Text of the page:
Monday, November 27, 2017

Osaka Mayor cancels sister city ties to San Francisco after it installs statue of "comfort women" forced to work in WWII Japanese brothels

Sixty years ago, Japan's third-largest city, Osaka, and San Francisco became "sister cities."
     Friday, Osaka Mayor Hirofumi Yoshimura vowed to end the relationship after San Francisco officially designated as city property a statue memorializing WWII "comfort women" forced to work in Japanese brothels to service the country's soldiers.
     “Our relationship of trust was completely destroyed,” Yoshimura said, according to the Asahi Shimbun. “I will dissolve the sister-city relationship.”
     ...Despite attempts to block the installation of the statue from the Japanese Consulate in San Francisco and a concerted email campaign from Japanese nationals, the statue was erected in St. Mary's Square on Sept. 23.      ...At a news conference Friday, Japanese Chief Cabinet Secretary Yoshihide Suga said that the San Francisco statue and others like it were “extremely regrettable” and that Japan would “continue making every effort so that things like this won’t happen again.”
     However, the activists behind San Francisco's statue have said that the response to its installation angered them. “I think it's a shame,” Julie Tang, a retired San Francisco Superior Court judge, told the San Francisco Chronicle on Friday. “They’re turning history on its head. Yoshimura is turning this into a geopolitical issue. It’s not. It’s a human rights issue. This is a global women’s issue to fight against sexual violence and using women as sex objects as a strategy of war.”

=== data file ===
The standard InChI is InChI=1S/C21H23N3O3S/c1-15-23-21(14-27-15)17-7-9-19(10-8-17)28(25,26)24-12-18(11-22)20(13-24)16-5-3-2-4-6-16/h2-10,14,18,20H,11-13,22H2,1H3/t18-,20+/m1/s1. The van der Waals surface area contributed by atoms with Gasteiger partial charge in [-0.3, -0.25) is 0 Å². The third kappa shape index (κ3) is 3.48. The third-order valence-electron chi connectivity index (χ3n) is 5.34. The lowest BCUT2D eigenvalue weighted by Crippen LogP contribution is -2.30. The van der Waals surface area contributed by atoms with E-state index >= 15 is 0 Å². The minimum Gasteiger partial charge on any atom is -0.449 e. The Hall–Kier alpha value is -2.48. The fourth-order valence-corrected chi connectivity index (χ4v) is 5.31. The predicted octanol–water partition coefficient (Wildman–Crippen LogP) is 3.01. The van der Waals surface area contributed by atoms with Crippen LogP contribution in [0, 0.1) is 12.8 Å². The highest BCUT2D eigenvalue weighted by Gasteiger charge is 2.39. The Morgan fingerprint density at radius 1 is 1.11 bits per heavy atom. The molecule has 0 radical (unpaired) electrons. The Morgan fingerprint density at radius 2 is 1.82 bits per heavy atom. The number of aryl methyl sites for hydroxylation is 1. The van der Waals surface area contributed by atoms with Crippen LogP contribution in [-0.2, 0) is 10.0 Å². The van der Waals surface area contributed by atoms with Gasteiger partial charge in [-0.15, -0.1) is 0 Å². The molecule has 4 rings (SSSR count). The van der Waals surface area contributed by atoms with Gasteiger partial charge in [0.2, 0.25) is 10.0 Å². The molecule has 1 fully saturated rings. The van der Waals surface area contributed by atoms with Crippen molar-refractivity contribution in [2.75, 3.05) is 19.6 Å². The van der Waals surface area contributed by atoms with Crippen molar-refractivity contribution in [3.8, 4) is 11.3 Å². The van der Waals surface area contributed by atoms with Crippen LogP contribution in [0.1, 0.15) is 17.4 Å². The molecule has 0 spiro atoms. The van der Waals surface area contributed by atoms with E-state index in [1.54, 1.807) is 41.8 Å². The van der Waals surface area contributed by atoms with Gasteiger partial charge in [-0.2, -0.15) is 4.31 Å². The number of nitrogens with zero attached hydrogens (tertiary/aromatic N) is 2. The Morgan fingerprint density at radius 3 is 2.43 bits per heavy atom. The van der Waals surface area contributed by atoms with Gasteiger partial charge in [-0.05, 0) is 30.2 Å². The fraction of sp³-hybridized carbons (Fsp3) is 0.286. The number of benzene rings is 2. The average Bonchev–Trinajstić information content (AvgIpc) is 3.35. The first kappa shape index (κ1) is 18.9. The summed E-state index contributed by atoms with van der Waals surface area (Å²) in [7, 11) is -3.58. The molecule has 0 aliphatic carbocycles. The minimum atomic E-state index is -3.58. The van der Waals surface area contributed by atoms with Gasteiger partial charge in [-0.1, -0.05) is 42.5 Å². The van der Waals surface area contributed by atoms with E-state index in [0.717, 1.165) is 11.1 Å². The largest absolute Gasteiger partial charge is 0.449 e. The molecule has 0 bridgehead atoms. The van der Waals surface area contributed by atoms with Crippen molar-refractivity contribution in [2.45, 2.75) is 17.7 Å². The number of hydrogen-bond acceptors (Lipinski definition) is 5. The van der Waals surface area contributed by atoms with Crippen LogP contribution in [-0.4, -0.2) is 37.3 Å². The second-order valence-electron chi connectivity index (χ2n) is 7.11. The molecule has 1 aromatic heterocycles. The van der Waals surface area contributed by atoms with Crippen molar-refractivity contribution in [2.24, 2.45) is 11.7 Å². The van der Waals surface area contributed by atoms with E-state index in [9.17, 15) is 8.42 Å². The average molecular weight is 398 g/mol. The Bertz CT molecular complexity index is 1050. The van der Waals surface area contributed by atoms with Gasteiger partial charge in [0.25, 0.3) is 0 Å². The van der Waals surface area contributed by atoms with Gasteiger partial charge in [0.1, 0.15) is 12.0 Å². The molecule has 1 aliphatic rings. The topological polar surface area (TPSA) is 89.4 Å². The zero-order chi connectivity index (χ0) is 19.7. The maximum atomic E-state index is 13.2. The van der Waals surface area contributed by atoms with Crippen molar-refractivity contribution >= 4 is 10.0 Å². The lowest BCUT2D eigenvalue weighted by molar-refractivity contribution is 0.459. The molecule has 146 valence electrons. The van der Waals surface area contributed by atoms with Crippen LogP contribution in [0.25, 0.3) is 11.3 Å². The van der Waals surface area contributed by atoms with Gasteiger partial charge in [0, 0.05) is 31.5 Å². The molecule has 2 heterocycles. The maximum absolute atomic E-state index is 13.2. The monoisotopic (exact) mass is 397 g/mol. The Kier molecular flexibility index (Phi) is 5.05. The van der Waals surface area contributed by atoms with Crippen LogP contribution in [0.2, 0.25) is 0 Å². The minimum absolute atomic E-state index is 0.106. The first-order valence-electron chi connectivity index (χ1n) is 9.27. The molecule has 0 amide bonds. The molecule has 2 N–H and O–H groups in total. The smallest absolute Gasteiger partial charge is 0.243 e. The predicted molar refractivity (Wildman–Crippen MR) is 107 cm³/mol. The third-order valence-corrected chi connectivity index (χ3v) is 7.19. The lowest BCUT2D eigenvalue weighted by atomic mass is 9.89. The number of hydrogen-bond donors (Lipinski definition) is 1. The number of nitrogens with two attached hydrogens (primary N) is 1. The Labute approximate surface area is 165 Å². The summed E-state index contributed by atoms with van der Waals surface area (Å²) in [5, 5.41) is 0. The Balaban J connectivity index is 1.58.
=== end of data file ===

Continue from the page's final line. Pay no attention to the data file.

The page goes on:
The Japan Times reports that some politicians in the Osaka city assembly also were concerned that Yoshimura's actions could harm the city's reputation abroad, and petitioned him to find a solution through dialogue.
     Three Nebraska communities have sister city ties to two Japanese cities: Arapahoe and Hastings with Ozu and Omaha with Shizuoka.
     Nebraska's first international office, the Nebraska Center Japan, opened in Yokohoma in 2006 and is the main point of contact for Japanese businesses looking for business opportunities in Nebraska.
     It is led by Koji Nagasaka, who serves as executive director of the office. Nagasaka-san leads a team promoting Nebraska’s products and services and connects Nebraska businesses with Japanese companies.

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